The Black Ghost, a 1970 Dodge Challenger R/T SE, was a legendary car in the Detroit street racing scene. It was known to spontaneously appear, completely obliterate any competition it came across, then disappear without a trace.
The nickname was very fitting, considering the car’s combo of black paint, black interior, and Gator Grain black vinyl top, although the Challenger never stuck around long enough for anyone to see that interior. It had a mysterious penchant for materializing, winning, and then vanishing.
No one knew how or why the Black Ghost was able to do what it did, with the exception of two men: Godfrey Qualls and his friend Curtis Neal. Qualls, the Challenger’s driver, was a Detroit police officer, which meant the duo had to keep their street racing antics a secret.
He also served in the military, as a paratrooper in the Army’s 82nd Airborne Division, receiving a Purple Heart after being injured by a grenade in the mid-1960s
Qualls’ Black Ghost Challenger was special. Not only did he order the car with the R/T and Special Edition (SE) packages and the 426 engine, but he also specified the Super Track Pak, complete with a four-speed manual transmission and floor-mounted Hurst pistol grip, and threw in a Sure-Grip Dana 60 with 4.10 gears.
On the aesthetic side, he optioned the car with hood pins, a houndstooth interior, a “bumble bee” white stripe on the rear, and the car’s standout item — the Gator Grain black vinyl top. Qualls’ car is one of just 23 Hemi four-speed R/T SE Challengers sold in the first model year, and is possibly the only one ever built to this specification. Apparently, the Gator Grain top was actually a mistake made by Dodge, as Quall wanted plain black vinyl, but he decided to keep it anyway.
The Black Ghost quickly gained mythical status as its popularity spread. Soon, everyone was talking about it. People would just pull up next to the car in hopes of racing, only to get beaten every time, after which the Black Ghost would disappear. Most of the time, it was Neal who was riding in the passenger seat with Qualls.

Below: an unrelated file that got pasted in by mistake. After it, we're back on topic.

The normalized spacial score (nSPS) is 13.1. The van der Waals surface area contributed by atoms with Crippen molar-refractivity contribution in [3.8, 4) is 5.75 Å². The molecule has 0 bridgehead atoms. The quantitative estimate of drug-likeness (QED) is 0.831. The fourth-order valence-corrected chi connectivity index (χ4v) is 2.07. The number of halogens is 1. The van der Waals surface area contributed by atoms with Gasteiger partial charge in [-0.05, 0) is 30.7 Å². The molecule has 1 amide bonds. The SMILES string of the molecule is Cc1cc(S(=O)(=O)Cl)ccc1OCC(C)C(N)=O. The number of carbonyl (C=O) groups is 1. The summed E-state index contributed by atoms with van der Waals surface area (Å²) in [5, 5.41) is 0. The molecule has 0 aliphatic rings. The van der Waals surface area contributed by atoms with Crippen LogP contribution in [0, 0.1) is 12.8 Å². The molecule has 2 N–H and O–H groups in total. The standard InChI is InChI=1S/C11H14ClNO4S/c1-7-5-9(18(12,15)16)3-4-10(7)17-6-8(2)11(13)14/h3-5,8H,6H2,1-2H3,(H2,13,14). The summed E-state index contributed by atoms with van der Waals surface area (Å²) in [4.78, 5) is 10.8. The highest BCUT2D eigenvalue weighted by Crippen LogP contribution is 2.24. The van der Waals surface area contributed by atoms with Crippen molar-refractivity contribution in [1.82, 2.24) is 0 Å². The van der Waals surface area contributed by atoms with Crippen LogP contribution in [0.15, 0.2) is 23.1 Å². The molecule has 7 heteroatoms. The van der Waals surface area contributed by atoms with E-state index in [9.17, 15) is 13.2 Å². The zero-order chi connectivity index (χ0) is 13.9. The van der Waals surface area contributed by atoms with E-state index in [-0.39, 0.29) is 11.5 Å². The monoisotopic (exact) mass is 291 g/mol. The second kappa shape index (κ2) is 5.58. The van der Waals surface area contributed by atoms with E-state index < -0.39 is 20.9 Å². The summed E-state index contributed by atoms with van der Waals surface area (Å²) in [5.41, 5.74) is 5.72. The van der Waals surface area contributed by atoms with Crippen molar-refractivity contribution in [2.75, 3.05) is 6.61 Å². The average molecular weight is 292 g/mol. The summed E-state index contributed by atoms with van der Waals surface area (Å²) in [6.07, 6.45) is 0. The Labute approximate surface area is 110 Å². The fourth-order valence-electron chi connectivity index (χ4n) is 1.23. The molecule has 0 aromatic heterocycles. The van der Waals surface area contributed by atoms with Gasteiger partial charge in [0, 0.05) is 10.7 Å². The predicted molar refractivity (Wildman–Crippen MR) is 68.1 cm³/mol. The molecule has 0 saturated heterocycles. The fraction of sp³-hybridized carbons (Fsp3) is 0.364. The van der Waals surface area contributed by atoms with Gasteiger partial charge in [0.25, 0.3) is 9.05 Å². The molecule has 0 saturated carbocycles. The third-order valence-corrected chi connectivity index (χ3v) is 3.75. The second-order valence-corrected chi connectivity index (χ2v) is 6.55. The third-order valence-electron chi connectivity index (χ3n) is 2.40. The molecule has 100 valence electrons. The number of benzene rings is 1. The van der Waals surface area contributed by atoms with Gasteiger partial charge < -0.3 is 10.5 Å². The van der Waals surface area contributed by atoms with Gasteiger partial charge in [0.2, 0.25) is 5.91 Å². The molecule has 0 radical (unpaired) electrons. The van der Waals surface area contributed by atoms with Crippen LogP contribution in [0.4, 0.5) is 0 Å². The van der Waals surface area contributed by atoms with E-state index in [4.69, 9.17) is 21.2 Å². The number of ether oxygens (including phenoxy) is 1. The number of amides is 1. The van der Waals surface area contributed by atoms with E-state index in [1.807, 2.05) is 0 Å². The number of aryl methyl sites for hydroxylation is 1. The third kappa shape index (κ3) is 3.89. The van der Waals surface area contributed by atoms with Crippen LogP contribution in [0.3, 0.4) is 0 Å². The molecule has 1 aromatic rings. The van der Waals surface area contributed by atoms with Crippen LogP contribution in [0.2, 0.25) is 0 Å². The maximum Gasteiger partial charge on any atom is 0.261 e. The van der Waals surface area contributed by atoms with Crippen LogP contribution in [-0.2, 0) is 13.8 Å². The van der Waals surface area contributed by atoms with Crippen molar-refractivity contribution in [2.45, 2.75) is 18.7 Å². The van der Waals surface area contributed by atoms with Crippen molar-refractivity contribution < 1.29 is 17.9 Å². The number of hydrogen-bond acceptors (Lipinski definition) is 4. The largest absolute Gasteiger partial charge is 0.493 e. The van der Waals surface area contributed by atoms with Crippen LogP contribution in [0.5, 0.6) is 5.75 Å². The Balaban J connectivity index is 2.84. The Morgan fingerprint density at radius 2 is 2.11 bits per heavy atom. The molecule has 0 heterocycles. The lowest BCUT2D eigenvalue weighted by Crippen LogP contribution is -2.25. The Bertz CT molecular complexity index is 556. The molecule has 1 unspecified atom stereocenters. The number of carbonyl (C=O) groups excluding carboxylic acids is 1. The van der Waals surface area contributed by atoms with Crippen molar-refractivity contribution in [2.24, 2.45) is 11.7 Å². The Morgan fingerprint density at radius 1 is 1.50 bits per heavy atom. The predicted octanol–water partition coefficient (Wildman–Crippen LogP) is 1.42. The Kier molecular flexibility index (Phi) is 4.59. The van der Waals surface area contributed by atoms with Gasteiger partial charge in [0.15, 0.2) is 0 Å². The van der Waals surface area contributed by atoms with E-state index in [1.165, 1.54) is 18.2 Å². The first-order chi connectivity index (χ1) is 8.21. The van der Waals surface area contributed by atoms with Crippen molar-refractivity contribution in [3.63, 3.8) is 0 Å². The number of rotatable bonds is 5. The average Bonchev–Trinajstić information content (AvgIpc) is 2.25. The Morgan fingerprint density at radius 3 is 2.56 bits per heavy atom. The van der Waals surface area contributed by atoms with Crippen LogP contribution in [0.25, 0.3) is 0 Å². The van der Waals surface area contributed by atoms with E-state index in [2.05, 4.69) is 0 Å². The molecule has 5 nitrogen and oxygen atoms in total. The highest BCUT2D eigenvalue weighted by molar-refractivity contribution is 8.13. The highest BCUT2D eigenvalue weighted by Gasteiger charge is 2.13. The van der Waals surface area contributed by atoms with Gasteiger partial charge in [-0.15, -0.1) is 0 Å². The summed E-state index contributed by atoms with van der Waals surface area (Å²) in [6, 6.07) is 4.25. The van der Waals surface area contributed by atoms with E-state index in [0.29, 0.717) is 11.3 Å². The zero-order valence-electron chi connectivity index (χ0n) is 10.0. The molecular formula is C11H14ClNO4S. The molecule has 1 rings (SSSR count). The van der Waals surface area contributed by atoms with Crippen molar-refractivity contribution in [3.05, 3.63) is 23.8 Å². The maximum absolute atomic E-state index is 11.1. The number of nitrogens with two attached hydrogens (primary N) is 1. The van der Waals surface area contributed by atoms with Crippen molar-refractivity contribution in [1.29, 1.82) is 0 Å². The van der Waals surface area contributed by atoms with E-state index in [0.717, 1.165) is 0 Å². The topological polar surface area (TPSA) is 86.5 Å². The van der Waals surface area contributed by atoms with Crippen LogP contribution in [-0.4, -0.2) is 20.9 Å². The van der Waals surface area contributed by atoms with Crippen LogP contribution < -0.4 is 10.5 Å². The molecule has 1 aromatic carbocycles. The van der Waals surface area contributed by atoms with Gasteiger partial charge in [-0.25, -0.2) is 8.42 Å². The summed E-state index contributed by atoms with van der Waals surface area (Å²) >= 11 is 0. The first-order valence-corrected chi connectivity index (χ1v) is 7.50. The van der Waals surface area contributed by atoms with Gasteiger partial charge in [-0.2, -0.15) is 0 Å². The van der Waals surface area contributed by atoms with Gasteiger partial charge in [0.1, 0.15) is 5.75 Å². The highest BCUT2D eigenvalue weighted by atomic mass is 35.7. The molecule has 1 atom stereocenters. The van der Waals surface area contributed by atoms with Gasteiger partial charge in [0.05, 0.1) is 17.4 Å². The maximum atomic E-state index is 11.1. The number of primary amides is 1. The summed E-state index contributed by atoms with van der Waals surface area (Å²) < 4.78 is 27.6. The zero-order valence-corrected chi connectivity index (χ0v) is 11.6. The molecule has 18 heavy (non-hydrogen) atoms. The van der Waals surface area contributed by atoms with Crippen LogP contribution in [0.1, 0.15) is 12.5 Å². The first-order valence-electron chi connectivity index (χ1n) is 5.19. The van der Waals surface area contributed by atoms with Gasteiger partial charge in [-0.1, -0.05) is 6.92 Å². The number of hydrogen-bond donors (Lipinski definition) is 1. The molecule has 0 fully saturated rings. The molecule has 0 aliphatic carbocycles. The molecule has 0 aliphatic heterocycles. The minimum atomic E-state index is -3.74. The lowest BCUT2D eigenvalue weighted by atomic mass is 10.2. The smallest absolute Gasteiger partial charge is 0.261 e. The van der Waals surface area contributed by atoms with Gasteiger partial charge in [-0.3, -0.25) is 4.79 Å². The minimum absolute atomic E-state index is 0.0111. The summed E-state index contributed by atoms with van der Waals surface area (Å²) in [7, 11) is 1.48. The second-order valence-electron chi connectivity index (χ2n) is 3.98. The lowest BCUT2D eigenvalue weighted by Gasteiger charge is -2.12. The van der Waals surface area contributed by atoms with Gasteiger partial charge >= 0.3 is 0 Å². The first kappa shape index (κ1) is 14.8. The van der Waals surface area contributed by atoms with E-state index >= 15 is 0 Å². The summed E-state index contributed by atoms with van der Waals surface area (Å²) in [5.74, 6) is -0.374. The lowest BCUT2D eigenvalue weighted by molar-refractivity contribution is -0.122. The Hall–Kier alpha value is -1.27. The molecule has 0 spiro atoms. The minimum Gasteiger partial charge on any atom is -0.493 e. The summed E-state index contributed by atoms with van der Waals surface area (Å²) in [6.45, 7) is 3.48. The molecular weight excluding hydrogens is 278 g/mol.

“It was beating everything — Vettes, Chevelle 396, 37 … those were nothing for this car,” he said. “This car was the king of the street in those days.” Neal said the best spot for the drag races was on Stucker Street, which was an industrial area with no houses or cross-streets, so full quarter-mile races could be run where “police didn’t bother you.” Ironic, considering Qualls was a police officer. Neal said it was a good way to keep participants from causing other kinds of trouble.
Godfrey Qualls’ son, Gregory, apparently didn’t know anything about his father’s street racing until years later, although he was very aware of the car’s existence, with the following anecdote from Gregory as a testament.
“He taped a $100 bill to the dash and told me… ‘When I say go, if you can reach it, it’s yours,’”. Just as Gregory began to reach for the bill, his father hit the gas, and he was immediately pinned back against the seat. “I couldn’t get it… and I was scared. I remember that.”
What Gregory did know was the mystery as to why his father stopped street racing. Godfrey rejoined the military in 1977 where he became a Green Beret, and while he was away, he left the Challenger parked in the garage. Three years later, when he returned home, he wanted to get the car up and running again. Upon asking a friend to look over the car, that friend, Herron, immediately recognized it as the Black Ghost after seeing it and hearing Qualls recall his time with it.
In 2014, Qualls invited his son over for a beer and told him he wanted to show him something in the garage. Godfrey pulled the cover back on the Challenger, and the two cleaned it together. Gregory said he didn’t know it at the time, but he thinks that it was his father’s way of letting him know he was sick. After overcoming prostate cancer in 2008, it had returned, and had now spread to Godfrey’s bones. In 2015, shortly before the end of his life, Godfrey asked his son to retrieve an envelope from his house and bring it to him. What Gregory had brought him was the car’s papers. Godfrey signed the title away to his son right then and there, urging him not to give it away.
Godfrey Qualls died on Christmas Eve in 2015, and Gregory considers him as his hero. He also vows to heed his father’s words and keep the car in the family, hopefully passing it on to his own son someday.
The story of the Black Ghost is a true all-American one, and the documentary that Hagerty and the Historic Vehicle Association have just produced about it is certainly worth your time. You can watch the whole thing for yourself below.